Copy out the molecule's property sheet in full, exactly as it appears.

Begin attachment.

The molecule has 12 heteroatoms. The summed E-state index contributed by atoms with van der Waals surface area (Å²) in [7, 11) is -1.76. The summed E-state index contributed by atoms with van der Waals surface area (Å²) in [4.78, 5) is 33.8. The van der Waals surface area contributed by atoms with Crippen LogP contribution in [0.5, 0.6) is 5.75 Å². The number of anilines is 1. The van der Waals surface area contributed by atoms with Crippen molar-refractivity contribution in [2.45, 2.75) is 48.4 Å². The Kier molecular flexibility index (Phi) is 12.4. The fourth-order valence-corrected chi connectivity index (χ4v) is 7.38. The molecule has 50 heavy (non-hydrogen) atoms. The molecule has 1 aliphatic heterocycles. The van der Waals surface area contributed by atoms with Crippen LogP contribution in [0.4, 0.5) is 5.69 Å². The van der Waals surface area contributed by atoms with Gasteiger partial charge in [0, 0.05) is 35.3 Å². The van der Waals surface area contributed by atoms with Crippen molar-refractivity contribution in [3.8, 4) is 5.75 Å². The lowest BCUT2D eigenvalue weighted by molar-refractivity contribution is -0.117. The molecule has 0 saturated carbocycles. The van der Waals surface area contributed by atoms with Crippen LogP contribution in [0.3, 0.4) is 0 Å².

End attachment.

The molecule has 12 heteroatoms. The summed E-state index contributed by atoms with van der Waals surface area (Å²) in [7, 11) is -1.76. The summed E-state index contributed by atoms with van der Waals surface area (Å²) in [4.78, 5) is 33.8. The van der Waals surface area contributed by atoms with Crippen LogP contribution in [0.5, 0.6) is 5.75 Å². The number of anilines is 1. The van der Waals surface area contributed by atoms with Crippen molar-refractivity contribution in [2.45, 2.75) is 48.4 Å². The Kier molecular flexibility index (Phi) is 12.4. The fourth-order valence-corrected chi connectivity index (χ4v) is 7.38. The molecule has 50 heavy (non-hydrogen) atoms. The molecule has 1 aliphatic heterocycles. The van der Waals surface area contributed by atoms with Crippen LogP contribution in [0.4, 0.5) is 5.69 Å². The van der Waals surface area contributed by atoms with Gasteiger partial charge in [0, 0.05) is 35.3 Å². The van der Waals surface area contributed by atoms with Crippen molar-refractivity contribution in [3.8, 4) is 5.75 Å². The lowest BCUT2D eigenvalue weighted by molar-refractivity contribution is -0.117. The molecule has 0 saturated carbocycles. The van der Waals surface area contributed by atoms with Crippen LogP contribution in [0.3, 0.4) is 0 Å².